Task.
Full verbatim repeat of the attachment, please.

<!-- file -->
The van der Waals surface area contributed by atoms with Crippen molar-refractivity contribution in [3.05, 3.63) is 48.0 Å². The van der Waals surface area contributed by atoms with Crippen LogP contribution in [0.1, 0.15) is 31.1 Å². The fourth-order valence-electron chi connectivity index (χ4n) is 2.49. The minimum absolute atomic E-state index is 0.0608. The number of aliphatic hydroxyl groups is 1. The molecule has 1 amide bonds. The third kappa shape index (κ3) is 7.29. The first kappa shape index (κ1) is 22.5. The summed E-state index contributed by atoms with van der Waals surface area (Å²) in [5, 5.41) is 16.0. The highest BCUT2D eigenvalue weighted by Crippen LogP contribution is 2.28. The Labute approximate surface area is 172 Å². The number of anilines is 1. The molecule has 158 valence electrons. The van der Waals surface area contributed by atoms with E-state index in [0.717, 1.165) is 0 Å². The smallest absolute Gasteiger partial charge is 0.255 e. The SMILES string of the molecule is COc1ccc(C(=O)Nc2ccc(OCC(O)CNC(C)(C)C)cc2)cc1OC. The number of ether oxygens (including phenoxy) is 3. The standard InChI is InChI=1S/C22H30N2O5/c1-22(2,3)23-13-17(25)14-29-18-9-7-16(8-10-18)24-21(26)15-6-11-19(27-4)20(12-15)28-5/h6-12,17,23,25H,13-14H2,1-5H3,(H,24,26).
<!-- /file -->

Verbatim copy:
The van der Waals surface area contributed by atoms with Crippen molar-refractivity contribution in [3.05, 3.63) is 48.0 Å². The van der Waals surface area contributed by atoms with Crippen LogP contribution in [0.1, 0.15) is 31.1 Å². The fourth-order valence-electron chi connectivity index (χ4n) is 2.49. The minimum absolute atomic E-state index is 0.0608. The number of aliphatic hydroxyl groups is 1. The molecule has 1 amide bonds. The third kappa shape index (κ3) is 7.29. The first kappa shape index (κ1) is 22.5. The summed E-state index contributed by atoms with van der Waals surface area (Å²) in [5, 5.41) is 16.0. The highest BCUT2D eigenvalue weighted by Crippen LogP contribution is 2.28. The Labute approximate surface area is 172 Å². The number of anilines is 1. The molecule has 158 valence electrons. The van der Waals surface area contributed by atoms with E-state index in [0.717, 1.165) is 0 Å². The smallest absolute Gasteiger partial charge is 0.255 e. The SMILES string of the molecule is COc1ccc(C(=O)Nc2ccc(OCC(O)CNC(C)(C)C)cc2)cc1OC. The number of ether oxygens (including phenoxy) is 3. The standard InChI is InChI=1S/C22H30N2O5/c1-22(2,3)23-13-17(25)14-29-18-9-7-16(8-10-18)24-21(26)15-6-11-19(27-4)20(12-15)28-5/h6-12,17,23,25H,13-14H2,1-5H3,(H,24,26).